Human Rights expert John Scott said: "It's ludicrous that after all these years, there are any moves to suppress evidence or expert testimony."

Top criminal lawyer John Carroll, who has represented Steele and Campbell since 1985, said: "I made a promise to fight for Joe Steele and Tommy Campbell until they get a fair trial, and that includes a fair hearing of all pertinent information and evidence.

"I intend to keep that promise."

Experts say tests vital for justice

LIE detector tests are not allowed as evidence in British courts.

But leading experts believe they could play a key role in the justice system.

Professor Don Grubin's pioneering work with sex offenders at Newcastle University has prompted calls from the Home Office to carry out trials.

Professor Grubin said: "I'm a great supporter of the polygraph. It's a wonderful tool.

"But there would need to be standard- isation of training and constant reviews of test results before a role in court could be considered."

The lie detector, or polygraph, was first invented in America in the early 1920s by psychologist William Moulton Marston, the creator of Wonder Woman.

It works by measuring responses through heartbeat, breathing, blood pressure and sweat on skin. The theory is that lies provoke stress responses which can be monitored on a graph.

Controls are used to measure responses to lies before tests get underway. Accuracy depends on the tester's skills and the way questions are asked.

Our expert, Bruce Burgess, was trained by the American Polygraph Association alongside some of America's top police officers.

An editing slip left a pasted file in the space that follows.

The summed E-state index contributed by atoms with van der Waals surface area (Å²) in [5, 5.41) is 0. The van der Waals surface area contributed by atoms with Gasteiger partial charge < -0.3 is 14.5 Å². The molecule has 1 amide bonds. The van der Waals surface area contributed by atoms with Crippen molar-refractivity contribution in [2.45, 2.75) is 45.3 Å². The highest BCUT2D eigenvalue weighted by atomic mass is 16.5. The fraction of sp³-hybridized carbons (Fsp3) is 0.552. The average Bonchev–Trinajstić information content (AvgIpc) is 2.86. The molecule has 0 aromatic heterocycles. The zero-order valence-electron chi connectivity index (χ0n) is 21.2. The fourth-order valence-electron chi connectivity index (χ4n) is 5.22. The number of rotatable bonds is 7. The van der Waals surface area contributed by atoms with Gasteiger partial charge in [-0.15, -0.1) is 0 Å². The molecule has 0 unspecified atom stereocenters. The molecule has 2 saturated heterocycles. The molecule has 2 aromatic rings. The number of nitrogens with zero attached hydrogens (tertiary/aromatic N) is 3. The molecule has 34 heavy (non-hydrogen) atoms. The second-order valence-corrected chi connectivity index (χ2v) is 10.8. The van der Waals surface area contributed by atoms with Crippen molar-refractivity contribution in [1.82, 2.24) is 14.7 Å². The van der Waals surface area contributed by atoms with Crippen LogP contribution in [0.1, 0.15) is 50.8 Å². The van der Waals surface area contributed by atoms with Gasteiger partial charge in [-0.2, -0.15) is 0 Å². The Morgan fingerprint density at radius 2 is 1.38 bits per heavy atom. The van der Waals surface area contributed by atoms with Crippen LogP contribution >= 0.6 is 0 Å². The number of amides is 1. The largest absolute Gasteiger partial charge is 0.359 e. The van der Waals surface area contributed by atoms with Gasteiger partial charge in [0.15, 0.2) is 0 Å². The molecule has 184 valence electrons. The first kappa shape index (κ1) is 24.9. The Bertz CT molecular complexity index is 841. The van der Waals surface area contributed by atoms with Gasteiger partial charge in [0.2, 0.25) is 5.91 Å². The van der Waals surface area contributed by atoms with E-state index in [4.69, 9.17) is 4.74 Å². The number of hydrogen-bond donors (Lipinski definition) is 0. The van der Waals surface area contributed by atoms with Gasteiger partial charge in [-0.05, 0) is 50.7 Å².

He carries out highly confidential work for some of the country's top financial institutions as well as with sex offenders.

Burgess, 58, said: "In the hands of a skilled examiner, the polygraph is highly accurate."

http://www.thefreelibrary.com/INN...+for+the+six+%60Ice...-a097684402
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Karen



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PostPosted: Fri Jan 18, 2013 1:08 pm    Post subject: Reply with quote

lovejoy wrote:
You only have to watch real life murder investigations in the USA (Sky crime channels) I've lost count of the times I've heard this said by a police officer,

Either:

1. He (the suspect) failed the polygraph and we knew right there we had the right man.

Or:

He passed the polygraph with flying colours BUT that don't mean anything some people can beat the box.

Talk about heads we win and tails you lose.


That appears to be the way it is Lovejoy
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Karen



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PostPosted: Fri Jan 18, 2013 1:11 pm    Post subject: Reply with quote

Mass killer Bamber 'passes lie detector'

Mass killer Jeremy Bamber's legal team claims he has 'conclusively' passed a lie detector test and proved his innocence.
A lawyer for the 45-year-old, who was jailed for life for the murder of five members of his family, said he completed the test at Full Sutton prison, near York, yesterday.
Giovanni di Stefano said the convicted murderer was asked a series of questions, including whether he carried out the killings.
Mr di Stefano said the results confirmed that Bamber was 'telling the truth' and he is now calling for him to be released.
He said: "He has passed conclusively the lie detector test. I will now be asking the Secretary of State to refer the case to the Parole Board with a view to them releasing him."
He added he would also make a further application to the Criminal Cases Review Commission for an appeal. He lost appeals in 1987 and 2002 following his conviction in 1986.
Bamber has always denied shooting dead his adoptive parents Neville and June, sister Sheila Caffell and her twin six-year-old sons Nicholas and Daniel at the family's home, in Tolleshunt D'Arcy, Essex, in 1985.